Glen Innes quarry doubles water capacity and delivers profits

In July 2011, the council purchased the quarry and other land at Wayne McCarthy's Concrete and Aggregate Pty Ltd. There were two pits at the site, and the council announced one would continue as a quarry and the other would be used as an off-stream water storage.

Councillors had made a unanimous decision to purchase the quarry at an extraordinary council meeting the previous month.

At the time, the capacity of Beardy Waters Weir was 488 megalitres, with residents in Glen Innes consuming about 600 megalitres a year.

The purchase would see the capacity of our water supply doubled.

Council had borrowed $2.8 million for the water fund and $1 million from the general fund, to purchase the quarry, and as part of the purchase, council took over the crushing operations at the quarry to be managed as a business unit.

Almost six years later, the news that it is expected to produce a profit of more than half a million dollars this financial year shows it was a good decision.

The water storage facility has not only won the council awards for innovation but has also effectively drought-proofed the area.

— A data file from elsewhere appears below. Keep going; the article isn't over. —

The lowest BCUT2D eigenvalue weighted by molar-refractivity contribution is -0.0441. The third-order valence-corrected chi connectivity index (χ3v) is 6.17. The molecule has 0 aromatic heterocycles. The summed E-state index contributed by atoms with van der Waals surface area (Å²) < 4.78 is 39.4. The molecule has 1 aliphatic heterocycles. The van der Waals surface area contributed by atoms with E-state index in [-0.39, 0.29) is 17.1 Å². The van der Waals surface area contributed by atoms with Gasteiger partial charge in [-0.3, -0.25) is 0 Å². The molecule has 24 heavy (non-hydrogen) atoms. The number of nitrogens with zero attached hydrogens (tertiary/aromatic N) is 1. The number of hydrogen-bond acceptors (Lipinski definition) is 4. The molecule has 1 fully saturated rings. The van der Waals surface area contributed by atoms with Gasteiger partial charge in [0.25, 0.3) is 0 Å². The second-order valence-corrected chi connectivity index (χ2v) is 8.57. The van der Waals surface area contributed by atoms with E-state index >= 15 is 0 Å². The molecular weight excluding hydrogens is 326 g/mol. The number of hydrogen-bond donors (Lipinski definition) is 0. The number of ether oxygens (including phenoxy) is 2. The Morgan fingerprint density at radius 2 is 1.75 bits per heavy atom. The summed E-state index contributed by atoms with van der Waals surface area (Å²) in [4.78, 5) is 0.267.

During a dry spell last year, for the first time, the council did not need to implement water restrictions for residents.

We are pleased to hear that Glen Innes Aggregates’ profit forecast will fund gravel re-sheeting of 7.8km of West Furracabad Road and 0.4km of Haymarket Road, and bitumen sealing 1km of Blue Hills Road.

Hein Basson said the reason for this increase was predominantly due to wind farm developments west of Glen Innes and was only an estimation, dependent on future works and contracts that council is successful in gaining

In the years prior to the 2011 purchase, a number of water augmentation schemes had been investigated by the council in an effort to avoid water restrictions during drought, which we see in neighbouring communities, such as Inverell with its Copeton Dam supply.

The project since has entered its next phase, with one of the quarry pits stocked with 3000 silver perch fingerlings last year, part of a long-term plan to create a fresh tourism aspect for the district. 

The Examiner says well done Glen Innes Severn Council for its foresight, which is now paying off in several ways for our local community.

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